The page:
From Volume 4, Issue Number 24 of EIR Online, Published June 14, 2005

This Week You Need To Know

Remember Walther Rathenau

by Lyndon H. LaRouche, Jr.

June 10, 2005

Today, the echo of the July 24, 1922 assassination of Germany's great industrialist Walther Rathenau once again reverberates in leading events of today's world history. Once again, today, as then, terror chills the will-power of prominent statesmen shuddering in fear of those malignant financial powers behind the scenes, powers which would once again arrange the assassination of any political or kindred leading figure who gets in the way of current plans to loot the pensions and other instruments of the general welfare of the peoples of the world, as the murder of Walther Rathenau and other veterans of the Rapallo negotiations was unleashed in waves following the April 10, 1922, so-called Rapallo Treaty adopted at Genoa, Italy.

Three months after Rathenau's assassination, Venice's British asset, "Young Turk" veteran and banker Count Volpi di Misurata, orchestrated Benito Mussolini's October 24, 1922 March on Rome. Thirteen months after that, the abortive Hitler Munich coup d'état was unleashed by then Mussolini copy-cat Adolf Hitler.

There was no mere coincidence among those connected incidents. The forces behind these events of 1922 were one and the same London- and Paris-dominated, oligarchical circles whose influence dominated Europe from the period of the Versailles Treaty-negotiations on. The world was then well on the way to the likelihood, if not yet the certainty, of what is known today as World War II. Once again, today, threats of the type which felled Rathenau and others are being delivered, or are messages being prepared to be sent soon to leading political figures around the world.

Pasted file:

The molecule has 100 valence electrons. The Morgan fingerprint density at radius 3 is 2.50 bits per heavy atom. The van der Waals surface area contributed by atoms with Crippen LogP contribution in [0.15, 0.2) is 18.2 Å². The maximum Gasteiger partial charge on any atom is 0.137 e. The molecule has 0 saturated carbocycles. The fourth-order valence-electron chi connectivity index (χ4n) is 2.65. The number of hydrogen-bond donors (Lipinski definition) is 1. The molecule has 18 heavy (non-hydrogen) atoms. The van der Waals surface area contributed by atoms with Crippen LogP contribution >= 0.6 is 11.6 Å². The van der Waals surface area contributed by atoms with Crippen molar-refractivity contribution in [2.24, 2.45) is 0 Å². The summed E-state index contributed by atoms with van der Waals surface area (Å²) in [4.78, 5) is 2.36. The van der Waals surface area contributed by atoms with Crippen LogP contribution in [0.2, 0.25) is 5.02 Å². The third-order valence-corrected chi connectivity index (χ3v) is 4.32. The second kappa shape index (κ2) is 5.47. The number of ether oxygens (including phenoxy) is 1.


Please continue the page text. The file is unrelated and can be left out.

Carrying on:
It was the failure of leading European circles to react with courage and competence to the threat from the Versailles Treaty-negotiations-based financier circles, implicated in the murder of Rathenau, which led directly into what later became known as fascism and World War II. Similar fates overtook the lives of many of the leading participants in Rapallo soon after, excepting Britain's Lloyd George. Similar negligence, today, to that which allowed the authors of that wave of deaths to continue, is to be found among relevant political figures. Such negligence now could lead rather quickly into something even far worse than what we once called "World War II."

We should have learned from history of such and kindred processes, that we rarely find among us leaders with both the wisdom and courage needed to prevent such awful turns in history. It is therefore urgent that, from time to time. well-meaning people in positions of important influence must discover in themselves the exceptional qualities of wisdom and courage not to evade the extraordinary risks which leaders must accept for the sake of present and future generations, the courage to look the Devil in the eye, and face him down. Such a time is now....

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